Wouldn't it be great to hear what she's playing?  If you can, I'd love to hear a recording of what it sounds like.

    Looking at this picture and hearing the music would bring a new dimension to this photo, and possibly offer a date (based on when the music was released or was popular).

    3. Watch for subtle clues.



    This little chair, decorated with ribbons, occupies a space between the mother and daughter. I wonder why. The problem with older photos is you can't see the original colors—the ribbons could be black (signifying mourning) or bright red. The seat is well-worn. It could be used as a step-stool, or it could memorialize a little child who died. 

    Photo clues come in all varieties. What's the oddest clue you ever seen in a picture? 

    Come back next week for the big reveal about this clue-filled picture!


    Identify your old mystery family photos with these guides by Maureen A. Taylor:

  • Family Photo Detective: Learn How to Find Genealogy Clues in Old Photos and Solve Family Photo Mysteries
  • Fashionable Folks: Bonnets and Hats 1840-1900
  • Finding the Civil War in Your Family Album
  • Hairstyles 1840-1900
  • Photo-Organizing Practices
  • Preserving Your Family Photographs
  • Searching for Family History Photos: How to Get Them Now

  • SaveSave
    children | photo backgrounds | photo-research tips
    Sunday, 16 April 2017 16:49:21 (GMT Daylight Time, UTC+01:00)  #  Comments [20]
    # Sunday, 09 April 2017
    Can an Old Mystery Photo Prove a Passed-Down Family Tale?
    Posted by Maureen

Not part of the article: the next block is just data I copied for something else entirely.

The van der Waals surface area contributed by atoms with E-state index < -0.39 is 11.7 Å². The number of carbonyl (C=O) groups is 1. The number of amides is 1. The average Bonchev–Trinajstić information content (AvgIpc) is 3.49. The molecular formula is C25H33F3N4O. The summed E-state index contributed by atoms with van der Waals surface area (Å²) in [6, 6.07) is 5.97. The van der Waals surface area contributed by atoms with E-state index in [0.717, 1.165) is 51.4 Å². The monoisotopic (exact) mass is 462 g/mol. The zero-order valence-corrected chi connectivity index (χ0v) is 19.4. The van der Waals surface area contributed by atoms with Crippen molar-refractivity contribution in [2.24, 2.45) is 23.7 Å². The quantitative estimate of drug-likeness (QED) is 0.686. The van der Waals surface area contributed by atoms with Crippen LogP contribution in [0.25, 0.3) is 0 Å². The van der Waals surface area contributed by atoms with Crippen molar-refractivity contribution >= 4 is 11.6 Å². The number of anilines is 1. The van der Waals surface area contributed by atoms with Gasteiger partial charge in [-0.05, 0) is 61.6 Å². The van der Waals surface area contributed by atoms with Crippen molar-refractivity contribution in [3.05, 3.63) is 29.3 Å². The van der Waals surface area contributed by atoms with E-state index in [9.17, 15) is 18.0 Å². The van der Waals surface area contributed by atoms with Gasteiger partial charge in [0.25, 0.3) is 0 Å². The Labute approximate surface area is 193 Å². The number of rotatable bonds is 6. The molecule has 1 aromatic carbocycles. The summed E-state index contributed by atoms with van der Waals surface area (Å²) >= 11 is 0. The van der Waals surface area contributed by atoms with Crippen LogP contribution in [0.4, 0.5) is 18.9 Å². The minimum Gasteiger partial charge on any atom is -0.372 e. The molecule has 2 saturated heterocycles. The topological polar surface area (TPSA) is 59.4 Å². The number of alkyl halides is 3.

Don't you love a good story? I do. As genealogists we're trained to listen to the tales told at family gatherings and sort fiction from fact. Pictures not only come with their own set of stories, but they also can be used as proof of a genealogical event. 

    Mikael Hammerman of Sweden sent me a beautiful family photo of a woman and a girl participating in an ordinary activity. He's hoping that the picture can verify a whopper of a immigration story. For the next few posts, we'll explore the details in the picture and see if all the clues add up. 

    Could these two people be part of the following story? Wait and see.



    This mother is in the middle of an afternoon nap. 



    This is her daughter.

    Here's the family story, full of love and intrigue:
    Mike's great-grandmother's sister was born in 1859 in Sweden. She served as a maid and ran off with her employer. They arrived in New York in January 1879. She changed her last name and marital status for the trip, and he used a different last name.
    According to an aunt of Mike's second cousin Doris, the family rumor is that the sister was pregnant when they left.  Her employer left his wife and five children behind. He sold horses and goods to finance their trip.
    Family tales have the sister living alone with her daughter. Even today, rumors swirl in the family. Did she and her lover break up before leaving Sweden? Or did the separation occur once they arrived in New York?

    The man's parents were already in the United States, having arrived in 1869.  The young woman had cousins who immigrated in 1882 and lived in Wisconsin.

    Could Mike's photo be tied to this love story? He's hoping the clues will lead to the woman and girl in this image being the young pregnant relative and her daughter. Mike's also hoping for a little help with his mystery story.

    When faced this type of picture puzzlement, step back and really look at what the photo says. I'll show you how in upcoming blog posts with more details about Mike's photo and the family legend it could shed light on.


    Identify your old mystery family photos with these guides by Maureen A. Taylor:

  • Family Photo Detective: Learn How to Find Genealogy Clues in Old Photos and Solve Family Photo Mysteries
  • Fashionable Folks: Bonnets and Hats 1840-1900
  • Finding the Civil War in Your Family Album
  • Hairstyles 1840-1900
  • Photo-Organizing Practices
  • Preserving Your Family Photographs